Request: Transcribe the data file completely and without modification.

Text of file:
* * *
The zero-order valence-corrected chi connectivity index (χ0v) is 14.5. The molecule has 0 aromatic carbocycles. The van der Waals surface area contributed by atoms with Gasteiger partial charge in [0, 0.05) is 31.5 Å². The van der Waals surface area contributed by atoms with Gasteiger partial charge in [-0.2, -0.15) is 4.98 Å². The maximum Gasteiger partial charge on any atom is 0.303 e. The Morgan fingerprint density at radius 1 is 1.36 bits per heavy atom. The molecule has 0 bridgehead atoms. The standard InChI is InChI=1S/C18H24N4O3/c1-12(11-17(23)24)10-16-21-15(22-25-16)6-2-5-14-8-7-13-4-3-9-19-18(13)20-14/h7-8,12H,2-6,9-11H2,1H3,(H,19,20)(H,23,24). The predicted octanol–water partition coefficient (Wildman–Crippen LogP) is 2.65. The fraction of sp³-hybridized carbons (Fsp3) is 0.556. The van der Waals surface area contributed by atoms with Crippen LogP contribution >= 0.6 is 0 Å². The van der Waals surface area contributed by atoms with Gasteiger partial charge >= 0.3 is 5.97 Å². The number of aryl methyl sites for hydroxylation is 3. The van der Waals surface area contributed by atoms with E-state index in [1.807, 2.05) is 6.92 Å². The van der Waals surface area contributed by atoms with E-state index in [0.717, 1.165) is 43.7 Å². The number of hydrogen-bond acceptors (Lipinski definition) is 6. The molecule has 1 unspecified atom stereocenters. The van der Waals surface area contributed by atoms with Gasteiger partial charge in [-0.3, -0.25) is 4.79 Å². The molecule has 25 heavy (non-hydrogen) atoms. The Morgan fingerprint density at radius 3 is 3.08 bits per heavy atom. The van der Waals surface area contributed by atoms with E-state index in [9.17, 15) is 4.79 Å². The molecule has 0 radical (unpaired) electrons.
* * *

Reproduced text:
The zero-order valence-corrected chi connectivity index (χ0v) is 14.5. The molecule has 0 aromatic carbocycles. The van der Waals surface area contributed by atoms with Gasteiger partial charge in [0, 0.05) is 31.5 Å². The van der Waals surface area contributed by atoms with Gasteiger partial charge in [-0.2, -0.15) is 4.98 Å². The maximum Gasteiger partial charge on any atom is 0.303 e. The Morgan fingerprint density at radius 1 is 1.36 bits per heavy atom. The molecule has 0 bridgehead atoms. The standard InChI is InChI=1S/C18H24N4O3/c1-12(11-17(23)24)10-16-21-15(22-25-16)6-2-5-14-8-7-13-4-3-9-19-18(13)20-14/h7-8,12H,2-6,9-11H2,1H3,(H,19,20)(H,23,24). The predicted octanol–water partition coefficient (Wildman–Crippen LogP) is 2.65. The fraction of sp³-hybridized carbons (Fsp3) is 0.556. The van der Waals surface area contributed by atoms with Crippen LogP contribution >= 0.6 is 0 Å². The van der Waals surface area contributed by atoms with Gasteiger partial charge >= 0.3 is 5.97 Å². The number of aryl methyl sites for hydroxylation is 3. The van der Waals surface area contributed by atoms with E-state index in [1.807, 2.05) is 6.92 Å². The van der Waals surface area contributed by atoms with E-state index in [0.717, 1.165) is 43.7 Å². The number of hydrogen-bond acceptors (Lipinski definition) is 6. The molecule has 1 unspecified atom stereocenters. The van der Waals surface area contributed by atoms with Gasteiger partial charge in [-0.3, -0.25) is 4.79 Å². The molecule has 25 heavy (non-hydrogen) atoms. The Morgan fingerprint density at radius 3 is 3.08 bits per heavy atom. The van der Waals surface area contributed by atoms with E-state index in [9.17, 15) is 4.79 Å². The molecule has 0 radical (unpaired) electrons.